Brutality isn’t the only police problem
By Harry C. Alford, NNPA Columnist
Citizens of the United States have had enough with incompetence by local police forces. Incompetence is a kind word for racism and, above all, corruption. It is an epidemic in our major cities that we, as a people, are going to have to deal with. I don’t believe one person doubts that there is an immediate problem as we see time and time again on live news footage of the hatred being turned against our police forces. The most unfortunate part is that not all policemen are racist or corrupt. However, the entire legions of our officers, keepers of safety, are taking the blame and sometimes the bullets.
A few years ago, PressTV did an assessment of what the problem is: “Police corruption is a major problem in the United States, where some police officers turn bad to make money from drug deals, or career advancement, while many more try to cover up their own acts of brutality, murder and torture.
Such is the case in the city of New Orleans, just this week five former police officers were sentenced to prison for the shooting of six unarmed civilians, two of whom died, in the days after Hurricane Katrina back in 2005, about 20 officers staged a cover up.”
The trial was later overturned because of prosecutorial misconduct – yes, the prosecutors were corrupt too.
“An attorney for the civil rights division of the Justice Department called it the most significant police misconduct since Rodney King, a Black man, was beaten by the Los Angeles police in the early 1990’s. And the corruption spreads across the nation happening in big and small cities from police officers of all races. Many critics say there needs to be more transparency in law enforcement, while no police departments would comment on this story, U.S. police officers go by the motto ‘to serve and to protect’, but where corruption exists, the widespread existence of a ‘Blue Code of silence’ among the police can prevent the corruption from coming to light. The FBI’s Civil Rights Division polices local and state law enforcement and in most major cities there are internal affairs sections to investigate suspected police corruption or misconduct, no information was made available to Press TV.”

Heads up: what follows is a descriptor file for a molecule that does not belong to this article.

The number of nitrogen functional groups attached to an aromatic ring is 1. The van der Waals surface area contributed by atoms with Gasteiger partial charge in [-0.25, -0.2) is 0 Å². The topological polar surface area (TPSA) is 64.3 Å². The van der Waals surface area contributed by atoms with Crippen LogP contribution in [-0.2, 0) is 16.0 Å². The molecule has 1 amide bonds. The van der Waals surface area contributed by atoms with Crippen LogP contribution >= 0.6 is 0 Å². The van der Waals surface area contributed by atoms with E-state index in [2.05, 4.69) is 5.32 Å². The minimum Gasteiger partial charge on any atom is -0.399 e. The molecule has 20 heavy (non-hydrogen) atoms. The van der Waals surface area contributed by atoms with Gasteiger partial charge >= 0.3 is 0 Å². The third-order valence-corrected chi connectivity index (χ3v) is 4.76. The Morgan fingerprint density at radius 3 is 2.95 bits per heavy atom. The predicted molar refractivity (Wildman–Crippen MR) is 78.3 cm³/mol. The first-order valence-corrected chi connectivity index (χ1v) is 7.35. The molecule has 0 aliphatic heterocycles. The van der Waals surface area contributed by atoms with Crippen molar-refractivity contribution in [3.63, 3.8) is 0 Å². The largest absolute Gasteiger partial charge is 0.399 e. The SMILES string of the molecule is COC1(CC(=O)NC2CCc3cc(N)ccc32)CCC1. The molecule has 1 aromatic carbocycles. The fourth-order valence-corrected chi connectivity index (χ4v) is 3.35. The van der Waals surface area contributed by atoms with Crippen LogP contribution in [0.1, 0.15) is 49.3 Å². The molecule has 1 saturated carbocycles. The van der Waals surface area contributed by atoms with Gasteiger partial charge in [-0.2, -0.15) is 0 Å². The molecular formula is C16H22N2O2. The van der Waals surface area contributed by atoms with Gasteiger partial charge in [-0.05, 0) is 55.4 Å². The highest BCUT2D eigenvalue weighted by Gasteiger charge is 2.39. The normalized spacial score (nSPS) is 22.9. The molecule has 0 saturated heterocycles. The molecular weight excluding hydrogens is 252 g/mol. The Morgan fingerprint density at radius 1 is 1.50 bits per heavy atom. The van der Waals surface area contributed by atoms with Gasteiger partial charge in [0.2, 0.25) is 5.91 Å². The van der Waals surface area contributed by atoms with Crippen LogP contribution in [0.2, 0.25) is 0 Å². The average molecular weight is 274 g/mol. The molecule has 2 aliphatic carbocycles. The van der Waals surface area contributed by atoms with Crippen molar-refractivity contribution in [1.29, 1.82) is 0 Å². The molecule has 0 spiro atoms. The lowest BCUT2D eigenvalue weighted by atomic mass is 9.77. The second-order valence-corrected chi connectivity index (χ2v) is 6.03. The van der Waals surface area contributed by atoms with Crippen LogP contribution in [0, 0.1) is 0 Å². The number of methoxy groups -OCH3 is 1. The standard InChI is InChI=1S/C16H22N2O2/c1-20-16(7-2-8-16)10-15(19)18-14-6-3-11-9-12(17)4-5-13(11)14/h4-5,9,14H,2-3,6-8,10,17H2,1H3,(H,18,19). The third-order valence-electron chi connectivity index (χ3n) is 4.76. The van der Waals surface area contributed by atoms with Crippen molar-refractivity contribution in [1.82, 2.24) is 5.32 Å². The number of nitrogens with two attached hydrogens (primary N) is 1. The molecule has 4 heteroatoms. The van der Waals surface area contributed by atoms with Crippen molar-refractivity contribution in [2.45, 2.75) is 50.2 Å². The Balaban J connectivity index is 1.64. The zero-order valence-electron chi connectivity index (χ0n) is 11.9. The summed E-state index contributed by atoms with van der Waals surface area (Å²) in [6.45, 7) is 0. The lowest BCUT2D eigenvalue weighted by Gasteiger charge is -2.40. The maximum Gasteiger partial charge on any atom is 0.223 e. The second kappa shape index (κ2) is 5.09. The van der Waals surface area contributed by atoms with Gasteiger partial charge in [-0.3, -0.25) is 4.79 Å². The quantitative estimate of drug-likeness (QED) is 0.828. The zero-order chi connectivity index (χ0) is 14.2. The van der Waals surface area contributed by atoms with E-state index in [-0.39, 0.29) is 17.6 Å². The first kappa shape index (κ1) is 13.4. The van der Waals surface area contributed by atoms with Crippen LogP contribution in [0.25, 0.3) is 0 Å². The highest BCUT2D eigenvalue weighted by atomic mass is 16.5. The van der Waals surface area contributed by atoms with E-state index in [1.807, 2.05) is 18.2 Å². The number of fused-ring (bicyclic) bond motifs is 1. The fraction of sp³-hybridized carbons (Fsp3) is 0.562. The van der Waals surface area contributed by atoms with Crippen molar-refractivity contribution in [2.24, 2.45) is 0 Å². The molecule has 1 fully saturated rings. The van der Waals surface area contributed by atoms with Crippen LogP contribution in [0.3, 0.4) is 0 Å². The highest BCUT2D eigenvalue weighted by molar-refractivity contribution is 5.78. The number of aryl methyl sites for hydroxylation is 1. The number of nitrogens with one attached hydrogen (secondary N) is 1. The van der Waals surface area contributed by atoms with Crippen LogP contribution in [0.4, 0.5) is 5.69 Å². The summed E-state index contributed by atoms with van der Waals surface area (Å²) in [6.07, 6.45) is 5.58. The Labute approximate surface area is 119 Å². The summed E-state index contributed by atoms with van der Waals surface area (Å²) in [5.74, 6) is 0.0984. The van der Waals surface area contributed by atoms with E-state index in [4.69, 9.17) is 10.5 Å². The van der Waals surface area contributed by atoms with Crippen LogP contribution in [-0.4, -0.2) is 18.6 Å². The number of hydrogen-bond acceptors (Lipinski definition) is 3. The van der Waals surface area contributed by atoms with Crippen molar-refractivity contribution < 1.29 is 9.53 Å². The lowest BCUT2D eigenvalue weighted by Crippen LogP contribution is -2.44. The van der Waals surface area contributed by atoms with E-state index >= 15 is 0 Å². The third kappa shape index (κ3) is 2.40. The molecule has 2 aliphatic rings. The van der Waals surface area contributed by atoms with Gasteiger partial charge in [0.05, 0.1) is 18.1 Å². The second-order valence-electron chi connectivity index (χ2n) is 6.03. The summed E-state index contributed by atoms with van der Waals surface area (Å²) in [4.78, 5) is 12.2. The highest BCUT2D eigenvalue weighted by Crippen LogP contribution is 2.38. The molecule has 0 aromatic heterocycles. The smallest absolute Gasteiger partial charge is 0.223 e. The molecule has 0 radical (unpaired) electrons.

One of the most corrupt police departments is the Chicago PD. This city was home to Joseph Miedzianowski, who has been labeled by many as one of the most corrupt policemen in history. This guy was both a police officer and a drug kingpin. He was in charge of the Chicago gang unit. At the same time, he ran his own drug gang that would shakedown rival gangs based on his knowledge through the Chicago Police Department. He did this for 22 years before justice caught up with him in 2001.
John Burge was another member of the Chicago Police Department. He oversaw the torture of hundreds of Black men resulting in false confessions between 1971-1992. He would get a thrill from burning innocent victims with radiators and cigarettes and also electrocute their testicles. This guy was totally medieval.
I had personal experiences with the Chicago Police Department in the late 1960s. I was attending the University of Wisconsin, playing Big 10 football and felt invincible. We would spend weekends in “Chi – Town” with some of my buddies who grew up there. There were two incidents that stand out. The first was a survey we were taking for one of the local politicians. They wanted the surveys done in the infamous Robert Taylor Projects. We feared nothing and pursued the task. As we were walking from one project to the other, some of Chicago’s “finest” stopped us. They took our surveys and told us that they had to be approved by the precinct captain. I replied, “Where are we – in Moscow?” My friends begged me to be quiet as these guys were capable of anything. We stood there for 30 minutes until they returned and said, “The chief said it is OK. Go ahead and proceed.” I was terribly stunned as an American who was supposed to be enjoying liberty.
The next experience is even more sobering. I visited my first cousin (a Chicago policemen) who lived on South Martin Luther King Dr. I saw “Bobby” (not his real name) working in his garden with a gun on his hip. I asked him why the gun while gardening. He said that his fellow officers had put out a “contract’ on him. “Why?” I asked. He said that while his boss was on vacation, he collected the routine bribe money from local businesses. The boss returned and claimed he stole some of it. So the hit went out.
They hired some Black Stone Rangers (street gang) to take him out. He got the drop on them shot and murdered all three of them in self-defense. He got out of this mess by retiring and returning home down South. He was one of the lucky ones. This is typical life for a big city policeman.